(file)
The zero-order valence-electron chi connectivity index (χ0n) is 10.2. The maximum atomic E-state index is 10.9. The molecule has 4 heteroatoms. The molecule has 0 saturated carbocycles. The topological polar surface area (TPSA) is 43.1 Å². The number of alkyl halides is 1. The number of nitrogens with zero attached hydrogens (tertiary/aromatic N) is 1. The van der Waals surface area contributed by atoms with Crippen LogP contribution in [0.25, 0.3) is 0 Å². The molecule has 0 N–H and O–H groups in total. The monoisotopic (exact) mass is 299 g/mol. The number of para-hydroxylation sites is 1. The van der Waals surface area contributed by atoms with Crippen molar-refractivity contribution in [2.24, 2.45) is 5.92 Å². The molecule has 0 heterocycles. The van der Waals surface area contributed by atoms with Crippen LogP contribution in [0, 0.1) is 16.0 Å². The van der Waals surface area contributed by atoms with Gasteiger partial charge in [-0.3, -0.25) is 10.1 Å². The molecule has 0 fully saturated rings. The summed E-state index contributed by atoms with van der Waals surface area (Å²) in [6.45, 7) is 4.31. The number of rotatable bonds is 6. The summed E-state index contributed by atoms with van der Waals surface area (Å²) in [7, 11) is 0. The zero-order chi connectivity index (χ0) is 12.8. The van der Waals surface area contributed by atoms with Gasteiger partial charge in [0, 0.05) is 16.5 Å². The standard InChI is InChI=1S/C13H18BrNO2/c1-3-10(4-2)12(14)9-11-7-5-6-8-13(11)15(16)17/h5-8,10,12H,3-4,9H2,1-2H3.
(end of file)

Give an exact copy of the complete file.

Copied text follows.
The zero-order valence-electron chi connectivity index (χ0n) is 10.2. The maximum atomic E-state index is 10.9. The molecule has 4 heteroatoms. The molecule has 0 saturated carbocycles. The topological polar surface area (TPSA) is 43.1 Å². The number of alkyl halides is 1. The number of nitrogens with zero attached hydrogens (tertiary/aromatic N) is 1. The van der Waals surface area contributed by atoms with Crippen LogP contribution in [0.25, 0.3) is 0 Å². The molecule has 0 N–H and O–H groups in total. The monoisotopic (exact) mass is 299 g/mol. The number of para-hydroxylation sites is 1. The van der Waals surface area contributed by atoms with Crippen molar-refractivity contribution in [2.24, 2.45) is 5.92 Å². The molecule has 0 heterocycles. The van der Waals surface area contributed by atoms with Crippen LogP contribution in [0, 0.1) is 16.0 Å². The van der Waals surface area contributed by atoms with Gasteiger partial charge in [-0.3, -0.25) is 10.1 Å². The molecule has 0 fully saturated rings. The summed E-state index contributed by atoms with van der Waals surface area (Å²) in [6.45, 7) is 4.31. The number of rotatable bonds is 6. The summed E-state index contributed by atoms with van der Waals surface area (Å²) in [7, 11) is 0. The zero-order chi connectivity index (χ0) is 12.8. The van der Waals surface area contributed by atoms with Gasteiger partial charge in [0, 0.05) is 16.5 Å². The standard InChI is InChI=1S/C13H18BrNO2/c1-3-10(4-2)12(14)9-11-7-5-6-8-13(11)15(16)17/h5-8,10,12H,3-4,9H2,1-2H3.